4. Legislative proposals and international agreements: SOPA, PIPA, ACTA

There are also attempts to provide a legal basis for all of the above mentioned threats:
The legislative proposals in the US Stop Online Piracy Act (SOPA), PIPA (Protect IP Act) and the international agreement
ACTA all aim at the promotion of voluntary measures, such as website blocking and pro-active policing of the Internet.

While SOPA and PIPA’s broad definitions could be interpreted in a way that would mean that no online resource in the
global Internet would be outside US jurisdiction, the Anti Counterfeiting Trade Agreement obliges states to push intermediaries to implement voluntary measures, promoting online policing of copyright by Internet providers. Even if the US bills in their original forms are “dead” and some newspapers and politicians have even written off ACTA as such, the fact remains that the proposals are merely on hold and that the push for repressive measures is still pretty much alive. These attempts to introduce access restrictions are an experiment with key functions of the Internet, increasing the risk of fragmentation of the global Internet.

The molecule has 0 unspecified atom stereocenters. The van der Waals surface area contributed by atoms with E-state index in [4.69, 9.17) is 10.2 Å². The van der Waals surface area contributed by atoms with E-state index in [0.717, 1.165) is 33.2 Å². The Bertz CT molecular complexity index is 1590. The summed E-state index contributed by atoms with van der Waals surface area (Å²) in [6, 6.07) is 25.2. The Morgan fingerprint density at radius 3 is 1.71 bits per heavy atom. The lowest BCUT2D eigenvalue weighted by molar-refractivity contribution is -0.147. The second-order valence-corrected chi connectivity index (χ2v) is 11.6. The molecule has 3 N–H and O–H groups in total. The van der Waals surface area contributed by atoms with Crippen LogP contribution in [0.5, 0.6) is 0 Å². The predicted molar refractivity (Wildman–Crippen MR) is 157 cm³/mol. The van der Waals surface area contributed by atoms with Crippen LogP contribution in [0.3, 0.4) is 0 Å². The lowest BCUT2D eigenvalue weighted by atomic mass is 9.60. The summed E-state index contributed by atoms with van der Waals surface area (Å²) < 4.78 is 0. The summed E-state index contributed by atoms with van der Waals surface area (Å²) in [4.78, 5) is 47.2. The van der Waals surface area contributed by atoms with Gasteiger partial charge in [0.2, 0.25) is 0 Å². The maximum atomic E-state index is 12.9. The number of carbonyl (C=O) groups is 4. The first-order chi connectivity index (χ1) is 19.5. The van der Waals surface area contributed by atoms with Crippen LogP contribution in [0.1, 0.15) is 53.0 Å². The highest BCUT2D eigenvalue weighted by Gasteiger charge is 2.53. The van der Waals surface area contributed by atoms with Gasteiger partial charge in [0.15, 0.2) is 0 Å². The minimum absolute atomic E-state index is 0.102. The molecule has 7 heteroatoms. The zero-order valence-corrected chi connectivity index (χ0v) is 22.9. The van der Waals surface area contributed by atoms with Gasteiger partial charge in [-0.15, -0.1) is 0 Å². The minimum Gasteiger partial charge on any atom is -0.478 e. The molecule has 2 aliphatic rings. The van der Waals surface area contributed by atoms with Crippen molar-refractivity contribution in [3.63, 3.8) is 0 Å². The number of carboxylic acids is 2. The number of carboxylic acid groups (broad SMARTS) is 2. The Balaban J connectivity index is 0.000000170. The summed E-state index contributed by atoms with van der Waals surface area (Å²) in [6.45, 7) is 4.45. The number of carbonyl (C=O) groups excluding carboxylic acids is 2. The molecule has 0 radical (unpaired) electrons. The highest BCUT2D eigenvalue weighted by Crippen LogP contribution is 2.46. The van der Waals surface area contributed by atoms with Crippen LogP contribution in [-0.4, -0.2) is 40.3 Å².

5. European Commission’s “Safer Internet” proposals

Last but not least of the top 5 threats is the not yet widely known “Safer Internet Coalition”, initiated by the European Commission, bringing together major players of the ICT sector. Part of this coalition of the willing are service providers, comprising 38 companies, including Vodafone, Deutsche Telekom and British Telekom (also known as Europe’s biggest Net neutrality enemies), Blackberry manufacturer RIM (known for its cooperation with repressive regimes), KPN (known for its use of DPI in the Netherlands), Nintendo and Microsoft. These are the companies that have gained the trust of the European Commission in order to discuss ‘cooperative voluntary interventions’ such as content classification, filtering and censorship tools in the name of child protection. In a recent meeting, the coalition discussed the possibility to install Microsoft’s photoDNA
to monitor the contents of end-users’ computers.

Top 5 positive developments for net freedoms in Europe

1. European Anti-ACTA protests